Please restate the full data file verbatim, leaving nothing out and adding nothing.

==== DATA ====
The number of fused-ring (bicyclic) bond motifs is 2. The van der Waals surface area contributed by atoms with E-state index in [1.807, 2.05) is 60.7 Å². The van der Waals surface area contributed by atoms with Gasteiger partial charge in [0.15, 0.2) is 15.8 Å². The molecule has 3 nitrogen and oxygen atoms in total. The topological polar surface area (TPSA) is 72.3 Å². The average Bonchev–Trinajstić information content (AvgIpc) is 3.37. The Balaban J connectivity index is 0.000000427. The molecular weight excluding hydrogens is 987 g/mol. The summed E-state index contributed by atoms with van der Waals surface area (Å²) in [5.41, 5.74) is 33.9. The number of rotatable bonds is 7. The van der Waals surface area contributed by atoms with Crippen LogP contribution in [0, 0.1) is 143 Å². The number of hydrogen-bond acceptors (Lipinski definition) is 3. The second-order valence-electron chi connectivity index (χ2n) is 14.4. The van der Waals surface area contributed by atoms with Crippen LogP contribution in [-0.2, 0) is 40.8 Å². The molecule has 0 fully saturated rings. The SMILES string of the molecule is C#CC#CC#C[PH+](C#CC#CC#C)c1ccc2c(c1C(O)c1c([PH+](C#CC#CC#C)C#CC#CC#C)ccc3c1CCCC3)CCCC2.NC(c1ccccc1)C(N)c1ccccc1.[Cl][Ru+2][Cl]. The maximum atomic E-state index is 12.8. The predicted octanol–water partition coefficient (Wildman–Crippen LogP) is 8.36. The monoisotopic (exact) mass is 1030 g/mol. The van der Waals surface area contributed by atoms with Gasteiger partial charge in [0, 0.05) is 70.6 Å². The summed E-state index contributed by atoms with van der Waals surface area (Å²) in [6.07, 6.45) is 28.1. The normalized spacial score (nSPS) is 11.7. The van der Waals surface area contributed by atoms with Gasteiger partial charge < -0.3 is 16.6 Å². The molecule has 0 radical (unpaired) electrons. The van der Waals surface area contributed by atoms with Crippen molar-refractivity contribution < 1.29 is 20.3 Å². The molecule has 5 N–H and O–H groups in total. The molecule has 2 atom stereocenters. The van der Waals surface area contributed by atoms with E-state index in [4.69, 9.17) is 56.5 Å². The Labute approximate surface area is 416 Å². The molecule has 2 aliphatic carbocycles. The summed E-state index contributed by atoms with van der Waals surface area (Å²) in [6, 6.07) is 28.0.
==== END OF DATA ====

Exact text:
The number of fused-ring (bicyclic) bond motifs is 2. The van der Waals surface area contributed by atoms with E-state index in [1.807, 2.05) is 60.7 Å². The van der Waals surface area contributed by atoms with Gasteiger partial charge in [0.15, 0.2) is 15.8 Å². The molecule has 3 nitrogen and oxygen atoms in total. The topological polar surface area (TPSA) is 72.3 Å². The average Bonchev–Trinajstić information content (AvgIpc) is 3.37. The Balaban J connectivity index is 0.000000427. The molecular weight excluding hydrogens is 987 g/mol. The summed E-state index contributed by atoms with van der Waals surface area (Å²) in [5.41, 5.74) is 33.9. The number of rotatable bonds is 7. The van der Waals surface area contributed by atoms with Crippen LogP contribution in [0, 0.1) is 143 Å². The number of hydrogen-bond acceptors (Lipinski definition) is 3. The second-order valence-electron chi connectivity index (χ2n) is 14.4. The van der Waals surface area contributed by atoms with Crippen LogP contribution in [-0.2, 0) is 40.8 Å². The molecule has 0 fully saturated rings. The SMILES string of the molecule is C#CC#CC#C[PH+](C#CC#CC#C)c1ccc2c(c1C(O)c1c([PH+](C#CC#CC#C)C#CC#CC#C)ccc3c1CCCC3)CCCC2.NC(c1ccccc1)C(N)c1ccccc1.[Cl][Ru+2][Cl]. The maximum atomic E-state index is 12.8. The predicted octanol–water partition coefficient (Wildman–Crippen LogP) is 8.36. The monoisotopic (exact) mass is 1030 g/mol. The van der Waals surface area contributed by atoms with Gasteiger partial charge in [0, 0.05) is 70.6 Å². The summed E-state index contributed by atoms with van der Waals surface area (Å²) in [6.07, 6.45) is 28.1. The normalized spacial score (nSPS) is 11.7. The van der Waals surface area contributed by atoms with Gasteiger partial charge < -0.3 is 16.6 Å². The molecule has 0 radical (unpaired) electrons. The van der Waals surface area contributed by atoms with Crippen molar-refractivity contribution < 1.29 is 20.3 Å². The molecule has 5 N–H and O–H groups in total. The molecule has 2 atom stereocenters. The van der Waals surface area contributed by atoms with E-state index in [4.69, 9.17) is 56.5 Å². The Labute approximate surface area is 416 Å². The molecule has 2 aliphatic carbocycles. The summed E-state index contributed by atoms with van der Waals surface area (Å²) in [6, 6.07) is 28.0.